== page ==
I'm looking for a word, to be honest I'm not sure if such a word even exists, though this would be a word, or a phrase that describes more of a personality.

Take this as an example:

Bill works as an electronic engineer. He enjoys cycling, jogging and mostly any sport. He's teaching himself piano, and loves music. He could speak about astronomy for hours, same thing goes for airplanes, car tuning, and weapons. He loves to see artists show off their paintings and sculptures, since he could never really get use to holding a paint brush. Another thing he would spend his money on, is traveling to see ancient buildings, from different cultures all around the world, and the history of that country.

I could have added more details, but I think that would be enough to give you the idea.

As you can see, this character's personality is quite varied in terms of interests and hobbies, and he enjoys doing and learning a lot of different things.

So my question is, what would be the best word to describe such a personality? One who has a lot of interests, hobbies, and loves learning about anything?

  • A pity you've already awarded the answer. There are many other possibilities. One that springs to my mind is, multitalented or multi-talented and multifaceted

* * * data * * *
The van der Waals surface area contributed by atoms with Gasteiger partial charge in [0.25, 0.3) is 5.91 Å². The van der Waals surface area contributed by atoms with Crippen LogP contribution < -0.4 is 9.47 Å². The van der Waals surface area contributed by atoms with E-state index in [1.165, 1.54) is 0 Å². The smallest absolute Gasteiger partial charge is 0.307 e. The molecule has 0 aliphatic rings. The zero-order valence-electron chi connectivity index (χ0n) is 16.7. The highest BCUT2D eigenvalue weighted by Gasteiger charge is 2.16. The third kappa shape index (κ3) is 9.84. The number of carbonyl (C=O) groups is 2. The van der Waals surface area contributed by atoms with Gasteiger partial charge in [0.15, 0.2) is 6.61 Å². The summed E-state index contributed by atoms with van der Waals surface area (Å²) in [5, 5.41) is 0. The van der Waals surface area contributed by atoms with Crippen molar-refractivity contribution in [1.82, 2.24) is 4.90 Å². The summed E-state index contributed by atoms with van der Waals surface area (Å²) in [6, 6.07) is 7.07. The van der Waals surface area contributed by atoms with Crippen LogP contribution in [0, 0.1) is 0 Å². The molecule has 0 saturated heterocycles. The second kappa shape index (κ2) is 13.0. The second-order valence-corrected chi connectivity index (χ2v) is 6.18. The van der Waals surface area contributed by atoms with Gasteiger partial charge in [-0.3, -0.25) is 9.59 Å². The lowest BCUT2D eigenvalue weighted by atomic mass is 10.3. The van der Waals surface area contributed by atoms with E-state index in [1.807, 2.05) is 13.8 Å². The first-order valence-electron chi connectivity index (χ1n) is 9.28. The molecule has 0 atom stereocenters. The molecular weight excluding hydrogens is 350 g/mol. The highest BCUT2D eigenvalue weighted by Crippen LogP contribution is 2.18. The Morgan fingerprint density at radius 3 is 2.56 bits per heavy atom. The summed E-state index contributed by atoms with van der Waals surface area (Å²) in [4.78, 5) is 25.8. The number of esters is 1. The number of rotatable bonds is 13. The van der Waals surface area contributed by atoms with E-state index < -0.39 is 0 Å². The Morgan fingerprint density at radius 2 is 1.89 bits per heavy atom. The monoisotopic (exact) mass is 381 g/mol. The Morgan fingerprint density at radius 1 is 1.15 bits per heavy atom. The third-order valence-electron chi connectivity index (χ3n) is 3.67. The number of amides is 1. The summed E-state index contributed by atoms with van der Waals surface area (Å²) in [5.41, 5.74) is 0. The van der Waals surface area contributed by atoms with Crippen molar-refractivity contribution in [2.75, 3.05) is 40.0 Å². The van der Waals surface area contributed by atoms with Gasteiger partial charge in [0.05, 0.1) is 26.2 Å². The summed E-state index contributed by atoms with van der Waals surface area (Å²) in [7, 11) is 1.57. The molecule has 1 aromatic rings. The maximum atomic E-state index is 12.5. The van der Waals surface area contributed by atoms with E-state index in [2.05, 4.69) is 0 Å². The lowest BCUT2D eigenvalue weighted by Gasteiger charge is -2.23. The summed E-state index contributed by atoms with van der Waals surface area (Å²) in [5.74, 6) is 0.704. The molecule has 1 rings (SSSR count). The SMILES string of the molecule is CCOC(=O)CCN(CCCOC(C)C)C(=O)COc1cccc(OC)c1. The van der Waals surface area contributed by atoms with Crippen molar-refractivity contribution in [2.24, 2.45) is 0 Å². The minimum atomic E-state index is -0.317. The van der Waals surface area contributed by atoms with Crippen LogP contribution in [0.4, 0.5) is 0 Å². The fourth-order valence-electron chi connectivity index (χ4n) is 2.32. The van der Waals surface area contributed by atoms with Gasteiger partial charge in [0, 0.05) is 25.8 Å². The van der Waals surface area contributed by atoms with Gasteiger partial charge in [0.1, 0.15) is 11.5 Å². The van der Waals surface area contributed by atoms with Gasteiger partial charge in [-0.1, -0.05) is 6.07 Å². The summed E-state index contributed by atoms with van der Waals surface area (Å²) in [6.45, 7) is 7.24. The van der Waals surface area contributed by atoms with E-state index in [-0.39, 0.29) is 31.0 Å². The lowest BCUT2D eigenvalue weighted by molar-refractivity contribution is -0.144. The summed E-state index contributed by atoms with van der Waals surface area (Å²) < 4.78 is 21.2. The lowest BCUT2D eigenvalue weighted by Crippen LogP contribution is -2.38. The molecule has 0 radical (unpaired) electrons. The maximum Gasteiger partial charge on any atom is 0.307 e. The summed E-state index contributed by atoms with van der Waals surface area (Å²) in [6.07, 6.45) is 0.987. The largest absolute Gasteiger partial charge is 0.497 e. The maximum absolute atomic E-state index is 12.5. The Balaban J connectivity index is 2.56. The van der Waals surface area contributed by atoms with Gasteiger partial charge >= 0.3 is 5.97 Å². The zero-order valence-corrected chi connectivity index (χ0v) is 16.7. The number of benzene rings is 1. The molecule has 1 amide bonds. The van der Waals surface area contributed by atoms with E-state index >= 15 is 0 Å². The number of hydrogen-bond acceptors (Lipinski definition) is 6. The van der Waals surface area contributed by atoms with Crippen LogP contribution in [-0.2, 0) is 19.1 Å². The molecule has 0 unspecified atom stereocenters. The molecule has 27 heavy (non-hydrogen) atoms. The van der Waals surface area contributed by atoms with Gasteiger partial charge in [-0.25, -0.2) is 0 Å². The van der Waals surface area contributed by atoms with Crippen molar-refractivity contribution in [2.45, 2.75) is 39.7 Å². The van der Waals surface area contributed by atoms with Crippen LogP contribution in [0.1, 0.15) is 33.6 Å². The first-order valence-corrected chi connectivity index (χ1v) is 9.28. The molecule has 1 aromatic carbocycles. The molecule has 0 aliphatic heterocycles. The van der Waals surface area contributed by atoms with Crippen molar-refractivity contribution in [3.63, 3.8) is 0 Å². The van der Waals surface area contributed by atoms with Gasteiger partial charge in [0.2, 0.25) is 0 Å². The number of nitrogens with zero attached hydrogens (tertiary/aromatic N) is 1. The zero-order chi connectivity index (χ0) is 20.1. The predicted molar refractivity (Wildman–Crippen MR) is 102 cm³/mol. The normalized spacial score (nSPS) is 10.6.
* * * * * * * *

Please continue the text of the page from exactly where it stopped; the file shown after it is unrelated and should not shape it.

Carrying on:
– Mari-Lou A
    Nov 9, 2013 at 13:41
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    I just thought that was the word that I was looking for, but multi-talented, in my opinion, describes someone who knows how to play rugby, baseball, and sing, for example. There is a difference between having multiple talents, and being interested in various different activites
    – BrownEyes
    Nov 9, 2013 at 15:14
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    Well if he can play a musical instrument, does sports, knows about astronomy and is a qualified engineer I would call him multifaceted. If he's only interested in a variety of subjects (without being specifically knowledgeable) then multitalented is not an accurate description but neither is polymath or a Renaissance man I.M.H.O.
    – Mari-Lou A
    Nov 9, 2013 at 17:02
  • @Mari-LouA True, you have a very valid point - Both polymath/renaissance man and multifaceted can describe his personality
    – BrownEyes
    Nov 9, 2013 at 23:19

11 Answers 11


One word is polymath.

a person of wide knowledge or learning:
a Renaissance polymath


You could say he has an eclectic range of interests.

1 deriving ideas, style, or taste from a broad and diverse range of sources:
universities offering an eclectic mix of courses